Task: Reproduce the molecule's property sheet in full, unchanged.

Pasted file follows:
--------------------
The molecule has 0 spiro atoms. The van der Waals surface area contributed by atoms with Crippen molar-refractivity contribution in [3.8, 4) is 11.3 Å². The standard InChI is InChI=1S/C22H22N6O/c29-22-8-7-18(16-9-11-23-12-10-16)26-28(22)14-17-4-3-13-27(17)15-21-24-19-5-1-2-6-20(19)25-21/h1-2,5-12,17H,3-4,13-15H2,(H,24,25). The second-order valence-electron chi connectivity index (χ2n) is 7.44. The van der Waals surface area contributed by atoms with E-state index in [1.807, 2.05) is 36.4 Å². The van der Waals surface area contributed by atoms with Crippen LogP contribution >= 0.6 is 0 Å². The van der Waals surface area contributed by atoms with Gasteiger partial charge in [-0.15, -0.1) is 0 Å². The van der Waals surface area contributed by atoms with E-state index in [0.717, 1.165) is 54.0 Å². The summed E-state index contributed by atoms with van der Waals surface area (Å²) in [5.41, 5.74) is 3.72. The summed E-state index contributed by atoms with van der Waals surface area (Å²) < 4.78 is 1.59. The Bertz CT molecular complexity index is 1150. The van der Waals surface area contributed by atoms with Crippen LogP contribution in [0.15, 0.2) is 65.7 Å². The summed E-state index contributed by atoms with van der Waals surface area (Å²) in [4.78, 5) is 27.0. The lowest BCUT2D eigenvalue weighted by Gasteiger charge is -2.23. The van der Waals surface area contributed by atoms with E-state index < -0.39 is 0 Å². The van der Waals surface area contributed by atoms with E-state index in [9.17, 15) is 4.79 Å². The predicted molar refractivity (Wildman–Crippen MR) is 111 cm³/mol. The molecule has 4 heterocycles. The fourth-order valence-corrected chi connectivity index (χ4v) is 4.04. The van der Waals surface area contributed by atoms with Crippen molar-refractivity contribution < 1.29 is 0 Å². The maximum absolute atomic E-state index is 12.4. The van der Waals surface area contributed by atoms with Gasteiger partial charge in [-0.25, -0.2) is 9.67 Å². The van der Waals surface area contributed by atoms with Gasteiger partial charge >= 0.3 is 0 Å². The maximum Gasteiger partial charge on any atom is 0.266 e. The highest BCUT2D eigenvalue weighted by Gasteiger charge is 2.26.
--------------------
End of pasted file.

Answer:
The molecule has 0 spiro atoms. The van der Waals surface area contributed by atoms with Crippen molar-refractivity contribution in [3.8, 4) is 11.3 Å². The standard InChI is InChI=1S/C22H22N6O/c29-22-8-7-18(16-9-11-23-12-10-16)26-28(22)14-17-4-3-13-27(17)15-21-24-19-5-1-2-6-20(19)25-21/h1-2,5-12,17H,3-4,13-15H2,(H,24,25). The second-order valence-electron chi connectivity index (χ2n) is 7.44. The van der Waals surface area contributed by atoms with E-state index in [1.807, 2.05) is 36.4 Å². The van der Waals surface area contributed by atoms with Crippen LogP contribution >= 0.6 is 0 Å². The van der Waals surface area contributed by atoms with Gasteiger partial charge in [-0.15, -0.1) is 0 Å². The van der Waals surface area contributed by atoms with E-state index in [0.717, 1.165) is 54.0 Å². The summed E-state index contributed by atoms with van der Waals surface area (Å²) in [5.41, 5.74) is 3.72. The summed E-state index contributed by atoms with van der Waals surface area (Å²) < 4.78 is 1.59. The Bertz CT molecular complexity index is 1150. The van der Waals surface area contributed by atoms with Crippen LogP contribution in [0.15, 0.2) is 65.7 Å². The summed E-state index contributed by atoms with van der Waals surface area (Å²) in [4.78, 5) is 27.0. The lowest BCUT2D eigenvalue weighted by Gasteiger charge is -2.23. The van der Waals surface area contributed by atoms with E-state index < -0.39 is 0 Å². The van der Waals surface area contributed by atoms with E-state index in [9.17, 15) is 4.79 Å². The predicted molar refractivity (Wildman–Crippen MR) is 111 cm³/mol. The molecule has 4 heterocycles. The fourth-order valence-corrected chi connectivity index (χ4v) is 4.04. The van der Waals surface area contributed by atoms with Crippen molar-refractivity contribution < 1.29 is 0 Å². The maximum absolute atomic E-state index is 12.4. The van der Waals surface area contributed by atoms with Gasteiger partial charge in [-0.25, -0.2) is 9.67 Å². The van der Waals surface area contributed by atoms with Gasteiger partial charge >= 0.3 is 0 Å². The maximum Gasteiger partial charge on any atom is 0.266 e. The highest BCUT2D eigenvalue weighted by Gasteiger charge is 2.26.